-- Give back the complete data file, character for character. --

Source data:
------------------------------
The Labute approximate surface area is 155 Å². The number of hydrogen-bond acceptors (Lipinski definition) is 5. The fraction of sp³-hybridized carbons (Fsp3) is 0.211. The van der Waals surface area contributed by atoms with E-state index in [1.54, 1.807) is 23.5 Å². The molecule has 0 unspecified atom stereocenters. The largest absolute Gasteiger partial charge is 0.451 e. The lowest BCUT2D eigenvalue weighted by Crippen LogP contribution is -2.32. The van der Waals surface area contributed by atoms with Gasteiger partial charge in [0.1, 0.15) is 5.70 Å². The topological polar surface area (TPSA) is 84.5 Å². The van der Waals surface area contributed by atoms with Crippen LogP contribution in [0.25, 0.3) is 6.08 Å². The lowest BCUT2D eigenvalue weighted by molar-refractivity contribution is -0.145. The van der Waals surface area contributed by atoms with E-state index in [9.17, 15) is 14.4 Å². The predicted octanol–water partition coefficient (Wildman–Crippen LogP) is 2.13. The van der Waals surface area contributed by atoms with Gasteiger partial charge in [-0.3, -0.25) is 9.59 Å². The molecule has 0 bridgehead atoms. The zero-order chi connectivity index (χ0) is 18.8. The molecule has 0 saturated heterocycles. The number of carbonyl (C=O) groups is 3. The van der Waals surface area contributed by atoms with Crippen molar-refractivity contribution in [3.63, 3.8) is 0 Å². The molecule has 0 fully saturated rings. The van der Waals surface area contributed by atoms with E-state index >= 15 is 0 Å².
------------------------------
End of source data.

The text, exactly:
The Labute approximate surface area is 155 Å². The number of hydrogen-bond acceptors (Lipinski definition) is 5. The fraction of sp³-hybridized carbons (Fsp3) is 0.211. The van der Waals surface area contributed by atoms with E-state index in [1.54, 1.807) is 23.5 Å². The molecule has 0 unspecified atom stereocenters. The largest absolute Gasteiger partial charge is 0.451 e. The lowest BCUT2D eigenvalue weighted by Crippen LogP contribution is -2.32. The van der Waals surface area contributed by atoms with Gasteiger partial charge in [0.1, 0.15) is 5.70 Å². The topological polar surface area (TPSA) is 84.5 Å². The van der Waals surface area contributed by atoms with Crippen LogP contribution in [0.25, 0.3) is 6.08 Å². The lowest BCUT2D eigenvalue weighted by molar-refractivity contribution is -0.145. The van der Waals surface area contributed by atoms with E-state index in [9.17, 15) is 14.4 Å². The predicted octanol–water partition coefficient (Wildman–Crippen LogP) is 2.13. The van der Waals surface area contributed by atoms with Gasteiger partial charge in [-0.3, -0.25) is 9.59 Å². The molecule has 0 bridgehead atoms. The zero-order chi connectivity index (χ0) is 18.8. The molecule has 0 saturated heterocycles. The number of carbonyl (C=O) groups is 3. The van der Waals surface area contributed by atoms with Crippen molar-refractivity contribution in [3.63, 3.8) is 0 Å². The molecule has 0 fully saturated rings. The van der Waals surface area contributed by atoms with E-state index >= 15 is 0 Å².